Post Traumatic Stress Disorder
Post traumatic stress disorder (PTSD) is an anxiety disorder that may develop after an event that is experienced or witnessed, and involves actual or perceived threat to life or physical integrity. The person’s emotional reaction to this event is characterized by horror, terror or helplessness. People with PTSD have three major types of symptoms, which typically relate to:
- Re-experience of the trauma
- Avoidance of trauma reminders
The symptoms of PTSD are common right after traumatic events, but for most trauma survivors, these symptoms decrease over time through natural recovery. However, for some people, the PTSD symptoms stay on, become chronic, and interfere with daily functioning.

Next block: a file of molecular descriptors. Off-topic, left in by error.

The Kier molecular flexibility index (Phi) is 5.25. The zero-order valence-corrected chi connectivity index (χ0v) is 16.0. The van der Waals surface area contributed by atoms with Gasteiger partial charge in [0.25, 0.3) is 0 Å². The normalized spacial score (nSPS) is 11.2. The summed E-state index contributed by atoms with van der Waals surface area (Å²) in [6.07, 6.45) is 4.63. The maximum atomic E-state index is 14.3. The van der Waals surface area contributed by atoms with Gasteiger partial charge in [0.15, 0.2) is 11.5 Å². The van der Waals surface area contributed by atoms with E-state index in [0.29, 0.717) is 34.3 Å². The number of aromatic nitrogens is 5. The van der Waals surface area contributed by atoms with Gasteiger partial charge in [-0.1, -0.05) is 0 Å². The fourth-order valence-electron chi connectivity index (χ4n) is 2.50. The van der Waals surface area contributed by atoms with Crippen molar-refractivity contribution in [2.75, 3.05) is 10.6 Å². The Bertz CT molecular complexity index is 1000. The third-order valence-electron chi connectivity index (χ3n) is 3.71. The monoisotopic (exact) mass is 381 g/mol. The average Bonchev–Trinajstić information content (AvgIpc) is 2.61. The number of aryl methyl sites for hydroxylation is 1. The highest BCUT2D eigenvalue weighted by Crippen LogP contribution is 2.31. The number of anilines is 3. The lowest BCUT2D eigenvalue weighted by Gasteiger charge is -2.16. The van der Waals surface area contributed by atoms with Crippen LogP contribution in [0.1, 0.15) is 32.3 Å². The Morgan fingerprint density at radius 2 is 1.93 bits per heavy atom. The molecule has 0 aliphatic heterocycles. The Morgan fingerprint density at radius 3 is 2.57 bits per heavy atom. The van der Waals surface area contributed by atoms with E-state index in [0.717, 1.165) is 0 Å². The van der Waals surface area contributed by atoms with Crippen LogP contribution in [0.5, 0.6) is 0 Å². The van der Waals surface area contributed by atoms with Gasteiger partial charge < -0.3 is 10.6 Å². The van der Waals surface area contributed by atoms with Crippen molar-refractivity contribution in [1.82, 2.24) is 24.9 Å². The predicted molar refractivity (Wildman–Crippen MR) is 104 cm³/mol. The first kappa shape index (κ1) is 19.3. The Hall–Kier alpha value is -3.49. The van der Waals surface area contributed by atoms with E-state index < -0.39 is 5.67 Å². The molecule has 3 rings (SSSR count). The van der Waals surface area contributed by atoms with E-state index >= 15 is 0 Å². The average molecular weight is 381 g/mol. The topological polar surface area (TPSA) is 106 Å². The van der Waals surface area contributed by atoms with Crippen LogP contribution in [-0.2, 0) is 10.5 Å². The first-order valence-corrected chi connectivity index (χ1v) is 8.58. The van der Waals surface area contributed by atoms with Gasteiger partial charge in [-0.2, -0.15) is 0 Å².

Cognitive Therapy for PTSD
Cognitive therapy for PTSD involves carefully and gradually “exposing” the client to thoughts, feeling and situations that remind him/her of the trauma. Therapy also involves identifying upsetting thoughts about the traumatic event – particularly thoughts that are distorted and irrational — and replacing them with more accurate thoughts and compassionate perspectives. The client is also taught self-regulation strategies to deal with flashbacks, feelings of helplessness, and rage.